Hydro-social and environmental impacts of sugarcane production on land use and food security

Lead Research Organisation: Cranfield University
Department Name: School of Water, Energy and Environment


Globally, the area of sugarcane is rising in response to growing demand for bioethanol and increased demand for sugar for domestic consumption due to increased prosperity and socio-economic development. In some countries, these changes in land use are happening through conversion of existing agricultural land used for subsistence; whilst in other areas there has been extensive displacement of native vegetation for new cane cultivation. In both cases, this trend towards large-scale industrial mono-cropping is likely to have major impacts on land-use, agro-ecology, food security and ecosystem services. There are also concerns regarding the impact of climate change on land use and food security with rainfall variability putting increased pressure on yields; it is also likely to create greater uncertainty on the viability of rainfed cane production and thus increase water demand for irrigation.

The aim of this project is to launch an international programme to foster trans-disciplinary science, networking and community building. The focus will be on understanding the hydro-social and environmental impacts, benefits and trade-offs that arise through the continued expansion of cane production, and its broader consequences global food security. The project will focus on Brazil, India and South Africa, where agriculture is an important cornerstone of the economy, a basis of economic growth and a significant source of livelihood. It is also a sector under pressure to improve resource efficiency and increase resilience to future climate uncertainty.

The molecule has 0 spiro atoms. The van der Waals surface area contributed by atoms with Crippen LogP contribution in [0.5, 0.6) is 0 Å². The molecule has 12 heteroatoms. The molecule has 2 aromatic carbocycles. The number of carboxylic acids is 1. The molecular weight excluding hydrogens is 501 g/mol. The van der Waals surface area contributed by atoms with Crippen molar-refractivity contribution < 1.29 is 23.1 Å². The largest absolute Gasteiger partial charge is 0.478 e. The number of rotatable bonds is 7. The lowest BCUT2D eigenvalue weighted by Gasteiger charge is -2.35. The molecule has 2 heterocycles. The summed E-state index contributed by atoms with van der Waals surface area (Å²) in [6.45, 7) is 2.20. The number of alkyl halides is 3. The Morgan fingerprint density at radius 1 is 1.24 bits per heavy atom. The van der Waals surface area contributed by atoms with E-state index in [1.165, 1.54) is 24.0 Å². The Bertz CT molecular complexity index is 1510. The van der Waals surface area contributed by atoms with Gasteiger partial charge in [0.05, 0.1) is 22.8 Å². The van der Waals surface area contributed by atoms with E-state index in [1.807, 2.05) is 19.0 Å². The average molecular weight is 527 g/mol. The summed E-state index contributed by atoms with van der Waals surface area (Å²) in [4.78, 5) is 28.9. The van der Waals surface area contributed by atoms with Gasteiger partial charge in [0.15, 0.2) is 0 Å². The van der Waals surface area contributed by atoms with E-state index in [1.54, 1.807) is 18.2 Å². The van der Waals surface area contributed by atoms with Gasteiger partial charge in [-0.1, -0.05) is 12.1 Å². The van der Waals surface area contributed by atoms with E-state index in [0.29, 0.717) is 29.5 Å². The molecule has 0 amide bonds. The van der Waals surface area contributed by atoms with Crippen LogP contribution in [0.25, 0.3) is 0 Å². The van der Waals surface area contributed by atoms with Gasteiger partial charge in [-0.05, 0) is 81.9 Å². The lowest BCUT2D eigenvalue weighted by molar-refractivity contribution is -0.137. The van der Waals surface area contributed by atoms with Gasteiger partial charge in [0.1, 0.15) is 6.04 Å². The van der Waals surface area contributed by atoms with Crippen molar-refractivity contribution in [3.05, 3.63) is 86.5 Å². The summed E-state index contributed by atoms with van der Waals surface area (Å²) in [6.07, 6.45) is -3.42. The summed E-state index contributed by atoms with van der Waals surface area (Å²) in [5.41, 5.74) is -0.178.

The project involves researchers from the UK, the USA, India, Brazil, South Africa and Australia and will encourage a more trans-disciplinary and holistic approach integrating agronomic, climatic, environmental and socio-economic knowledge. The consortium has expertise in agricultural systems, land use modelling, social science, climate impact assessment, rural resource economics, GIS, remote sensing and spatial modeling for decision-making.

Planned Impact

We recognise the importance of maximising research impact and the need to embrace a range of innovative measures for knowledge transfer. The THESIS project will have an impact plan to maximise the dissemination and uptake of its outputs to the international research community, as well as to stakeholders, including policy makers involved in agricultural development and the impacts of sugarcane expansion on land use change and food security. The community and capacity building activities will be targeted to specific countries where sugarcane production constitutes a significant component of land use; where agricultural and development pressures on natural resources (land and water) are acute; and where opportunities for supporting knowledge transfer, building research capacity and strengthening the research skills base exist. The principal aim of this project is to bring together a group of researchers, with industry, NGO's and other stakeholders to foster closer multi- and trans-disciplinary subject integration. The relatively short timeframe for this networking and community building activity means that effective user engagement from the outset will be paramount.

The project partners are already well connected with a number of nationally and internationally important organisations, including CGIAR; the Future Agricultures Consortium a DFID-funded initiative supporting an Africa-based alliance of research organisations to improve agricultural policy and practice in Africa; FACCE JPI MACSUR Knowledge Hub, a JPI initiative on Agriculture, Food Security and Climate Change committed to building an integrated European research area to address the interconnected challenges of sustainable agriculture, food security and impacts of climate change; CCAFS, a research program that aims to address the challenges of global warming and food security on agricultural practices, policies and measures through a strategic collaboration between all CGIAR research centres and Future Earth; and other national scale institutions including, for example, the Brazilian Sugarcane Industry Association (UNICA) and Bon Sucro who will be invaluable for end-user engagement. All these will provide a double role - offering important links for end user engagement and providing an effective route for output dissemination.